Aloes come in a variety of growth forms, from small miniatures to tall single-stemmed or branched trees, while certain species even form large, tangled shrubs. The usually swollen and succulent leaves are more or less lance- or sword-shaped in outline and boat-shaped in cross-section. Leaves are arranged in terminal rosettes and are armed along their margins with usually sharp, but sometimes soft, teeth.
Flowers are grouped in candle-like or cone-shaped inflorescences, which can be branched or simple. The most common shape of flowers found in Aloe is tubular flowers, although some species have curved or even bell-shaped flowers. They are typically brightly colored and most often in various hues of red, orange, and yellow, but there are also some species with green, pink, or white flowers.
Aloes are very popular and some of the most rewarding plants to cultivate. They do well in low-water environments like dune scapes or rock gardens. Aloes work well as edgings or borders, depending on size, and can also be planted in colonies for a dramatic effect. Their sturdy appearance contrasts well with more delicate plants, and they make good additions to perennial or tropical gardens. Aloes are also frequently grown as container plants, both indoors and out. With the right care, most Aloes bloom at least once a year.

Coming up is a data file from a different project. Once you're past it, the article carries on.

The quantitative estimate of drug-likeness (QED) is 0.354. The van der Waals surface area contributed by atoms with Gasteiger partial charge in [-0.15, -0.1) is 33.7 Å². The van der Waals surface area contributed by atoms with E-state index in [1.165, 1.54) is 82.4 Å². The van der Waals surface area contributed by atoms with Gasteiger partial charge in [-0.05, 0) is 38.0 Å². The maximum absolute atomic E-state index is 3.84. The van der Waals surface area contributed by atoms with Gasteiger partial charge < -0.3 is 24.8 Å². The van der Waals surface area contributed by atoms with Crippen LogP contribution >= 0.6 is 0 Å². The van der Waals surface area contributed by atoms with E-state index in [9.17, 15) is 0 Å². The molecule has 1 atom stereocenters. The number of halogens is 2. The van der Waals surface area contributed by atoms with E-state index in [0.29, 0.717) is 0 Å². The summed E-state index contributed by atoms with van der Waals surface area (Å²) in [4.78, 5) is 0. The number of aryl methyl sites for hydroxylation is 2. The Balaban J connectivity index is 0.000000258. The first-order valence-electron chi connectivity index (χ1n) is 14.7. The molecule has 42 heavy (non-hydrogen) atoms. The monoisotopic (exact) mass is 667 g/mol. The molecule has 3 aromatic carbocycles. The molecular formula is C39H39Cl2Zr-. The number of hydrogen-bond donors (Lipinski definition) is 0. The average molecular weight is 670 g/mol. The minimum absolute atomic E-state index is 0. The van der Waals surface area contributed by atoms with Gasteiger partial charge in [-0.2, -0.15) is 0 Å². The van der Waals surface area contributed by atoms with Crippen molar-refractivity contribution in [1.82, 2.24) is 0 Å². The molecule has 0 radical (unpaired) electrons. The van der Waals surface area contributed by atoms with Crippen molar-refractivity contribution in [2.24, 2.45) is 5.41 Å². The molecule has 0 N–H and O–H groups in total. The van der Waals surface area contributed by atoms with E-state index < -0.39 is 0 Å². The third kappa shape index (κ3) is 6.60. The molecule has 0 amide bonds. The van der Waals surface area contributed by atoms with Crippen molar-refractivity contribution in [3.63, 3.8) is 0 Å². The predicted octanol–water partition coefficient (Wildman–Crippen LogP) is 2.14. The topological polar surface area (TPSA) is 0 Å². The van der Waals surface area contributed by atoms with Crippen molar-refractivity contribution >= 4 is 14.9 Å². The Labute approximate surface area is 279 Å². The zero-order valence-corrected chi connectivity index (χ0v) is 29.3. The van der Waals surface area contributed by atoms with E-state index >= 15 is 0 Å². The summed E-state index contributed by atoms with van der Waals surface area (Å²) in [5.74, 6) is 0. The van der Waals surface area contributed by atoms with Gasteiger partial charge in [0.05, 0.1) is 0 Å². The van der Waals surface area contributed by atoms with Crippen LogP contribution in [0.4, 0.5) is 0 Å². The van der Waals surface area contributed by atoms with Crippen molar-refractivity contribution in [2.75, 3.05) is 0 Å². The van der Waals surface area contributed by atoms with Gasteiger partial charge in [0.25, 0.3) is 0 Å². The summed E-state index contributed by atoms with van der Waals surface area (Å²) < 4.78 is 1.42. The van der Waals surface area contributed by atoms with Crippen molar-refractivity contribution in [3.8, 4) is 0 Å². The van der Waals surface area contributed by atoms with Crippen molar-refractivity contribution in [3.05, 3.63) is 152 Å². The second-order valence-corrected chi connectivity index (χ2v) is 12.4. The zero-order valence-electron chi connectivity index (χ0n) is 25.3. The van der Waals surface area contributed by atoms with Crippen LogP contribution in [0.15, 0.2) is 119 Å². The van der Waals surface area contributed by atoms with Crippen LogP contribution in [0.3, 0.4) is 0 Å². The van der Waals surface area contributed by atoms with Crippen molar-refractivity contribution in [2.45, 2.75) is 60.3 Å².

Aloe bloom times depend on the species, but they often bloom sporadically throughout the year. The vast majority of aloes flower in winter, while some groups, like the Grass Aloes, for instance, usually flower in spring or summer.
Aloes grow well in warmer climates where winter temperatures do not fall below freezing. In areas where colder temperatures are possible, the plants must be protected if temperatures fall below 32 °F (0 °C) for more than a few hours. While they will tolerate full sun, bright, reflected light might become too much for them. In summer, water them every other week, and winter rainfall will take care of them for the rest of the year. They prefer sandy, well-draining soil, and you should ensure it is dry before planting them in the ground.
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- Succulentopedia: Browse succulents by Scientific Name, Common Name, Genus, Family, USDA Hardiness Zone, Origin, or cacti by Genus
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